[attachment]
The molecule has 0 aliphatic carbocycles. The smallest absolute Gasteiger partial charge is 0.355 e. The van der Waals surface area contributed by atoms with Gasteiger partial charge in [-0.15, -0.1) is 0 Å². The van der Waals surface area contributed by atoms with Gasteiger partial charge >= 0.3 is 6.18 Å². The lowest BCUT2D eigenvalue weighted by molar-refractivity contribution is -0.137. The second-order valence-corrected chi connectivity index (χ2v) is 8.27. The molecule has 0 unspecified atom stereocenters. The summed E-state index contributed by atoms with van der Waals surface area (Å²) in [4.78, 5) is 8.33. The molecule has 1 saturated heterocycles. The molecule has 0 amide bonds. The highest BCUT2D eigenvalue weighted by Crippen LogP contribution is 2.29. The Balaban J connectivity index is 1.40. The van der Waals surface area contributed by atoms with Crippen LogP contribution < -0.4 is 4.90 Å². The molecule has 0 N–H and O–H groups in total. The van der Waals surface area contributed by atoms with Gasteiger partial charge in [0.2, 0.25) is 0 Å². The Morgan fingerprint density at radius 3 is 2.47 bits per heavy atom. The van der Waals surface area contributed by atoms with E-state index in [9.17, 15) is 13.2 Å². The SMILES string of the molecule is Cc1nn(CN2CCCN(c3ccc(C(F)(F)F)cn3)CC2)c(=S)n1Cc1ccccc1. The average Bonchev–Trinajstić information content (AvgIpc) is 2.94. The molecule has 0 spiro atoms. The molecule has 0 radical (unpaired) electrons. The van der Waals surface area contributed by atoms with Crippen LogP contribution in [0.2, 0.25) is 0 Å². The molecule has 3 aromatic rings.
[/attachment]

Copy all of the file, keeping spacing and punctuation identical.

The molecule has 0 aliphatic carbocycles. The smallest absolute Gasteiger partial charge is 0.355 e. The van der Waals surface area contributed by atoms with Gasteiger partial charge in [-0.15, -0.1) is 0 Å². The van der Waals surface area contributed by atoms with Gasteiger partial charge >= 0.3 is 6.18 Å². The lowest BCUT2D eigenvalue weighted by molar-refractivity contribution is -0.137. The second-order valence-corrected chi connectivity index (χ2v) is 8.27. The molecule has 0 unspecified atom stereocenters. The summed E-state index contributed by atoms with van der Waals surface area (Å²) in [4.78, 5) is 8.33. The molecule has 1 saturated heterocycles. The molecule has 0 amide bonds. The highest BCUT2D eigenvalue weighted by Crippen LogP contribution is 2.29. The Balaban J connectivity index is 1.40. The van der Waals surface area contributed by atoms with Crippen LogP contribution < -0.4 is 4.90 Å². The molecule has 0 N–H and O–H groups in total. The van der Waals surface area contributed by atoms with Gasteiger partial charge in [0.2, 0.25) is 0 Å². The Morgan fingerprint density at radius 3 is 2.47 bits per heavy atom. The van der Waals surface area contributed by atoms with E-state index in [9.17, 15) is 13.2 Å². The SMILES string of the molecule is Cc1nn(CN2CCCN(c3ccc(C(F)(F)F)cn3)CC2)c(=S)n1Cc1ccccc1. The average Bonchev–Trinajstić information content (AvgIpc) is 2.94. The molecule has 0 spiro atoms. The molecule has 0 radical (unpaired) electrons. The van der Waals surface area contributed by atoms with Crippen LogP contribution in [0.2, 0.25) is 0 Å². The molecule has 3 aromatic rings.